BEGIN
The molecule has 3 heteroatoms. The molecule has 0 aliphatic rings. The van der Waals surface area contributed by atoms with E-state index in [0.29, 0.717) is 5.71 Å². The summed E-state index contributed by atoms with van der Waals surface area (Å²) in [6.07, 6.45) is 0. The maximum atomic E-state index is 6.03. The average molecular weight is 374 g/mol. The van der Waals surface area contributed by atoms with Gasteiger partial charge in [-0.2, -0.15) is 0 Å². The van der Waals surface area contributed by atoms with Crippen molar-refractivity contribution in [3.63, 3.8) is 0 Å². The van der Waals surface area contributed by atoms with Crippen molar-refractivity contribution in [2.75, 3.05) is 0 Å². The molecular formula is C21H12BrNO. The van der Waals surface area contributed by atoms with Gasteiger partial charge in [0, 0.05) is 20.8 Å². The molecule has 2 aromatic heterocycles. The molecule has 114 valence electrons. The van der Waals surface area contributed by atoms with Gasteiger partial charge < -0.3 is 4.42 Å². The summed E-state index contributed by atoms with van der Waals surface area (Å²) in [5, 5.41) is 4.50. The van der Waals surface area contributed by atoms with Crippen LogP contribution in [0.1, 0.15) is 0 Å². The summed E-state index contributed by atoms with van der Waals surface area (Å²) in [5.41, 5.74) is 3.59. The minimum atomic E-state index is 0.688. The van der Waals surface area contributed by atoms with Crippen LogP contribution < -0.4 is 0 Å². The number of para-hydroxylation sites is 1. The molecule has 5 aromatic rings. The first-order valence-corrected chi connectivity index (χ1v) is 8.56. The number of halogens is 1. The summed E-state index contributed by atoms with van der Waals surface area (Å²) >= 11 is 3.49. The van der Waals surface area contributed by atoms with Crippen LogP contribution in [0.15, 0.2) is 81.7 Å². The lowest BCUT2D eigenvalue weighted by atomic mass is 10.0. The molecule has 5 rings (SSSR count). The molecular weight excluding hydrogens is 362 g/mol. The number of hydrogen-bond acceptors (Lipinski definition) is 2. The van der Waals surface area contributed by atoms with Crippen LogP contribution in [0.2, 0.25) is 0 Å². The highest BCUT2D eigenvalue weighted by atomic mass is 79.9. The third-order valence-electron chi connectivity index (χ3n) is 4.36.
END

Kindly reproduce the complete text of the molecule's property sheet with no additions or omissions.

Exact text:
The molecule has 3 heteroatoms. The molecule has 0 aliphatic rings. The van der Waals surface area contributed by atoms with E-state index in [0.29, 0.717) is 5.71 Å². The summed E-state index contributed by atoms with van der Waals surface area (Å²) in [6.07, 6.45) is 0. The maximum atomic E-state index is 6.03. The average molecular weight is 374 g/mol. The van der Waals surface area contributed by atoms with Gasteiger partial charge in [-0.2, -0.15) is 0 Å². The van der Waals surface area contributed by atoms with Crippen molar-refractivity contribution in [3.63, 3.8) is 0 Å². The van der Waals surface area contributed by atoms with Crippen molar-refractivity contribution in [2.75, 3.05) is 0 Å². The molecular formula is C21H12BrNO. The van der Waals surface area contributed by atoms with Gasteiger partial charge in [0, 0.05) is 20.8 Å². The molecule has 2 aromatic heterocycles. The molecule has 114 valence electrons. The van der Waals surface area contributed by atoms with Gasteiger partial charge < -0.3 is 4.42 Å². The summed E-state index contributed by atoms with van der Waals surface area (Å²) in [5, 5.41) is 4.50. The van der Waals surface area contributed by atoms with Crippen LogP contribution in [0.1, 0.15) is 0 Å². The summed E-state index contributed by atoms with van der Waals surface area (Å²) in [5.41, 5.74) is 3.59. The minimum atomic E-state index is 0.688. The van der Waals surface area contributed by atoms with Crippen LogP contribution < -0.4 is 0 Å². The number of para-hydroxylation sites is 1. The molecule has 5 aromatic rings. The first-order valence-corrected chi connectivity index (χ1v) is 8.56. The number of halogens is 1. The summed E-state index contributed by atoms with van der Waals surface area (Å²) >= 11 is 3.49. The van der Waals surface area contributed by atoms with Crippen LogP contribution in [0.15, 0.2) is 81.7 Å². The lowest BCUT2D eigenvalue weighted by atomic mass is 10.0. The molecule has 5 rings (SSSR count). The molecular weight excluding hydrogens is 362 g/mol. The number of hydrogen-bond acceptors (Lipinski definition) is 2. The van der Waals surface area contributed by atoms with Crippen LogP contribution in [0.2, 0.25) is 0 Å². The highest BCUT2D eigenvalue weighted by atomic mass is 79.9. The third-order valence-electron chi connectivity index (χ3n) is 4.36.